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Am J Bot. 2012 Oct;99(10):1583-91. doi: 10.3732/ajb.1200140. Epub 2012 Sep 10.

A global analysis of xylem vessel length in woody plants.

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  • 1Department of Biology, California State University, Bakersfield, 9001 Stockdale Hwy, Bakersfield, California 93311 USA. ajacobsen@csub.edu

Abstract

PREMISE OF THE STUDY:

Vessels are the chief conduit for long-distance water transport in the majority of flowering plants. Vessel length is a key trait that determines plant hydraulic efficiency and safety, yet relatively little is known about this xylem feature. •

METHODS:

We used previously published studies to generate a new global data set of vessel length in woody plants. These data were used to examine how evolutionary history, plant habit, environment, and growth ring porosity influenced vessel length. We also examined the relationship between mean vessel length and mean vessel diameter and maximum vessel length. •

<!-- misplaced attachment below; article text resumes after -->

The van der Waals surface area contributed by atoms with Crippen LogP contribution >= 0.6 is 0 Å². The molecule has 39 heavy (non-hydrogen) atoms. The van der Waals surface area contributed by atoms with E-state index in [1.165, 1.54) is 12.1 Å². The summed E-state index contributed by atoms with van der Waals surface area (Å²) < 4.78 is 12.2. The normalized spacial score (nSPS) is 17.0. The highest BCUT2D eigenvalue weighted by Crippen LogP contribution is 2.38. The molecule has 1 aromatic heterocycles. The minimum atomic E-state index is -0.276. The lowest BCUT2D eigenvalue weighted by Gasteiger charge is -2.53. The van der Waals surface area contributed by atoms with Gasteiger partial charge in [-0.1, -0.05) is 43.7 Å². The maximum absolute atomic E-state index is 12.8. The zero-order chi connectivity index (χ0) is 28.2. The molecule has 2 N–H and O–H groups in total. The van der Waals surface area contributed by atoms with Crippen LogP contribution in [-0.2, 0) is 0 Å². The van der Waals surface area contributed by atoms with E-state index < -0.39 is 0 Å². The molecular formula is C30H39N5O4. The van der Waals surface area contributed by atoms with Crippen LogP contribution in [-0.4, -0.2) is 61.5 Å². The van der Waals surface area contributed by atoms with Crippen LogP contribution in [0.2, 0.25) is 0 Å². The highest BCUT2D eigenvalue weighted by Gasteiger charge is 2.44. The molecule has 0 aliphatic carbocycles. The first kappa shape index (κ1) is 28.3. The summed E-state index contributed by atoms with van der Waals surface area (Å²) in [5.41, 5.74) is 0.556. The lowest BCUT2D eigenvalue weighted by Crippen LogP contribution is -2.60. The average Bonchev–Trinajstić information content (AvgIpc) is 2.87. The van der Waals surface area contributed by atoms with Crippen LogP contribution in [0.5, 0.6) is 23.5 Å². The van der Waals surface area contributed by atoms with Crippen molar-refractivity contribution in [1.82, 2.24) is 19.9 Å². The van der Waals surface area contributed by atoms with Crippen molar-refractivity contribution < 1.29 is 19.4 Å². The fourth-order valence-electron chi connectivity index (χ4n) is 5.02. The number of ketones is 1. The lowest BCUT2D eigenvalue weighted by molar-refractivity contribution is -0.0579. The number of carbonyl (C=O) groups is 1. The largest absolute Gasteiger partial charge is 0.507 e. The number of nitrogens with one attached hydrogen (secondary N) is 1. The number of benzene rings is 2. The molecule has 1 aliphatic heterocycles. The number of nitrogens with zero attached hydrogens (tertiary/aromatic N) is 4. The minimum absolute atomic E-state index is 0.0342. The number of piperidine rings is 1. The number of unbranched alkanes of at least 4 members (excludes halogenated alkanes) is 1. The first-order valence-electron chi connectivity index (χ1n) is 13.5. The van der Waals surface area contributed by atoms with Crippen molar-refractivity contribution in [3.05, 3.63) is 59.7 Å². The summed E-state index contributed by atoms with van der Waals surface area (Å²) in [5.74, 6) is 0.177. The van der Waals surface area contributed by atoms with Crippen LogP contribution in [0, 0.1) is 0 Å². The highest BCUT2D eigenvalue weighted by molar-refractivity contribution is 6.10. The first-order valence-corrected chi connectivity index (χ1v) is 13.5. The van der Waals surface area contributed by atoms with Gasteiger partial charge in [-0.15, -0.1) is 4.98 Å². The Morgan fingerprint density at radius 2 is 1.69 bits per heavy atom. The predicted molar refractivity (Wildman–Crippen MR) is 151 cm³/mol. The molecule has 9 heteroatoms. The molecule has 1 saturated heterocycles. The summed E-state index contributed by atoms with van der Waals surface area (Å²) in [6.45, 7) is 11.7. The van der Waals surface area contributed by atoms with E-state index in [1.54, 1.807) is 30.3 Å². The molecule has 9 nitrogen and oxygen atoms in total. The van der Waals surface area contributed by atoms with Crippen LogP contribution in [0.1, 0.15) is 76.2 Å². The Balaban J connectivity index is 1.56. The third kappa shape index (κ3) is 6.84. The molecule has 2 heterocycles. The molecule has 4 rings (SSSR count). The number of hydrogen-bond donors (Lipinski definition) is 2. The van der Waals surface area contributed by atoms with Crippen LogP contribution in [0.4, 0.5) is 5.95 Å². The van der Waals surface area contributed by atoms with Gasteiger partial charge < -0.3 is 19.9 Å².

KEY RESULTS:

Data on mean vessel length were available for stems of 130 species and on maximum vessel length for stems of 91 species. A phylogenetic analysis indicated that vessel length did not exhibit significant phylogenetic signal. Liana species had longer vessel lengths than in tree or shrub species. Vessel diameter was not predictive of mean vessel length, but maximum vessel length strongly predicted mean vessel length. Vessel length did not vary between species that differed in growth ring porosity. •

CONCLUSIONS:

Many traits often assumed to be linked to vessel length, including growth ring porosity and vessel diameter, are not associated with vessel length when compared interspecifically. Sampling for vessel length has been nonrandom, e.g., there are virtually no data available for roots, and sampling for environment has been confounded with sampling for habit. Increased knowledge of vessel length is key to understanding the structure and function of the plant hydraulic pathway.

PMID:
22965850
[PubMed - indexed for MEDLINE]
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